The film opens with a final-year history examination at the University of Calcutta. Here we’re in the midst of a “company” (the university), which is weighed down with bureaucracy and boredom. The students are openly cheating, and the bored exam proctors can’t be bothered to stop it. Somnath Banerji (played by Pradip Mukherjee), one of the examinees, is not a cheater even though his friends are involved. When the examination scripts are graded, an overworked eyesight-impaired grader cannot read Somnath’s cramped handwriting of his assigned essay, and so he just awards him an average grade, which means that Somnath will graduate from the university with a “pass”, rather than with “honors”. Although only forty percent of the students managed to get a pass, Somnath’s pass is a disappointment, because he will find it almost impossible to get a decent job.

On the family front things aren’t so good, either.  Somnath’s girlfriend (played by Aparna Sen)  tells him her family is forcing her into an arranged marriage and bids him farewell.  In addition Somnath’s  father is poor, but is a proud Brahmin and is disappointed in his son’s performance.
He unfavorably compares Somnath to his older son, who is married and has a good job.  And the older son, himself, is patronizing and mildly scornful of his younger brother, Somnath.

So Somnath, together with his friend Sukumar, sets about on the almost hopeless task of applying for jobs.  In some cases the number of applicants for an advertised position exceeds 100,000.  This part of the film mirrors the similar sequence in Ray’s The Adversary.  Even when Somnath does manage to get an interview (and as we might remember from that earlier film, the interviewee-to-job ratio is usually greater than 10 to 1), Somnath is merely asked questions about meaningless facts.  On another occasion, he and Sukumar have a friendly meeting with a self-satisfied Member of Parliament, who vainly delivers meaningless platitudes about the government’s responsibilities.  So neither the Family/Clan nor Company worlds is working for Somnath.  It is now time for Somnath to explore the Atomistic Supply Chain world.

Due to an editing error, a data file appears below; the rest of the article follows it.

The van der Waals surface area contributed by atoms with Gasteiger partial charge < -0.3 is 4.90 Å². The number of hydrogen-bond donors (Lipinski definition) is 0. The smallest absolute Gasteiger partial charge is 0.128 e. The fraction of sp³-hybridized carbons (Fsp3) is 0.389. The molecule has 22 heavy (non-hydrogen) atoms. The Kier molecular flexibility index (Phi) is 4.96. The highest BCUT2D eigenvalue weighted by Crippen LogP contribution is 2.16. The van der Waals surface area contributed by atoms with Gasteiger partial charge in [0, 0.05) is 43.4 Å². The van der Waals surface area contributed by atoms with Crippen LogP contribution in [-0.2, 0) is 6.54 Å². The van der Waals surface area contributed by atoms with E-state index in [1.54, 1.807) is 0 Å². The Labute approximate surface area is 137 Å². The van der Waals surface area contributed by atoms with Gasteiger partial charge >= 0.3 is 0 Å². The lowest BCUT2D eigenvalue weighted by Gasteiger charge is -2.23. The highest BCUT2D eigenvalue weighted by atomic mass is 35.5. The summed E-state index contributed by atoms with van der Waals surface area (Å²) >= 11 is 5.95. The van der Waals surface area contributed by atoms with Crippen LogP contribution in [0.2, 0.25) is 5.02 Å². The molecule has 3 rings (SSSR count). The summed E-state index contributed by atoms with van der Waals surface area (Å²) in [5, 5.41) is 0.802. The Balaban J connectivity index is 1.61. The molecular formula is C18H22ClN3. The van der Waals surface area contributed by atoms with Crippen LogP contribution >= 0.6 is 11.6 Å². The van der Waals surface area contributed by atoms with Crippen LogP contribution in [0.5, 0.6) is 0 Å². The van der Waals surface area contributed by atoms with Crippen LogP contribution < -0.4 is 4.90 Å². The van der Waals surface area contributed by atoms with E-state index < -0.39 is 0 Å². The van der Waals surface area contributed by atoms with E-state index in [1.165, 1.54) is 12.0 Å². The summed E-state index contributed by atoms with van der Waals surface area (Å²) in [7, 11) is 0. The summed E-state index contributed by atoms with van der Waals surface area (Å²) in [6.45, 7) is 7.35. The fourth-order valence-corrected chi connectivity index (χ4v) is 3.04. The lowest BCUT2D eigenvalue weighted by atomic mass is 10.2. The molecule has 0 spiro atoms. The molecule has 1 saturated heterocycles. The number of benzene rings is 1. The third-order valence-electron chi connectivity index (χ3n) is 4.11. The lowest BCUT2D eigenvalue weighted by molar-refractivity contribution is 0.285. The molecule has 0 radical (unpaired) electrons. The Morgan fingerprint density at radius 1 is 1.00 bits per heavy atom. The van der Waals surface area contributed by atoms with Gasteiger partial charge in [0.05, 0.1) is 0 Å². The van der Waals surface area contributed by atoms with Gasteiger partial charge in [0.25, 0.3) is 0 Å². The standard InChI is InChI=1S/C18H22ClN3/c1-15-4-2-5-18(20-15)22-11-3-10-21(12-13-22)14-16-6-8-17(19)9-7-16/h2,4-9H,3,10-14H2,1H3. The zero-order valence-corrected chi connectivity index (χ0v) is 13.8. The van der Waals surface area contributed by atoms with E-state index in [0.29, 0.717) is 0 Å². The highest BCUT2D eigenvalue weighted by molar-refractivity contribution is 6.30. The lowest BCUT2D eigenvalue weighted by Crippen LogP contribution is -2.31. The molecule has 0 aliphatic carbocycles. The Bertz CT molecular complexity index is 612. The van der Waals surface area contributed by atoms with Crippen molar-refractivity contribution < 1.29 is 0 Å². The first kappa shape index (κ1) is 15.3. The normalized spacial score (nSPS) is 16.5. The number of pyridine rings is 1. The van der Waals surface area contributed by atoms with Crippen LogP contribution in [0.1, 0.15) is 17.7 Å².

2.  Going into Business
Somnath finally happens to run into an old acquaintance, Bishu Bose, who is in business for himself. Bishu introduces Somnath to the “order supply” business and invites Somnath to join him.  In this realm, each person pretends to be an operative of a commercially established going concern but is actually only operating as an individual.  The job is to buy supplies from producer factories and sell them to businesses.  In other words, one operates as a middleman. In fact since the Bengali word for this kind of work, “dallal” (broker), is sometimes used in the unsavory context of being a pimp, Bishu and his colleagues prefer to use the English term “middleman”.

The problem with this middleman business is that there is no adjudicative oversight.  Although everyone in this business that Somnath meets is cordial and affable, appearances can be deceiving.  The people with whom you deal can lie, cheat, and double-cross you at any point. As one of Bishu’s business colleagues cheerfully warns him, he must always immediately count his money when he is paid – “people are always looking for a chance to cheat you, including me.”
Another senior colleague, Adak, cautions him, “Never show your cards.”  And as Bishu, himself jocularly tells Somnath, if you get into trouble, you will have to clean up your mess, yourself – noone will help you out.

3.  The Big Deal
In the course of Somnath’s apprenticeship, he gradually learns that bribery is a normal part of his business.  And yet Somnath seems to still be the genuine young man with sincere scruples.  As Adak tells him, Somnath’s authenticity is what makes him appealing to people (and appear to be trustworthy in the cutthroat world in which they all are operating).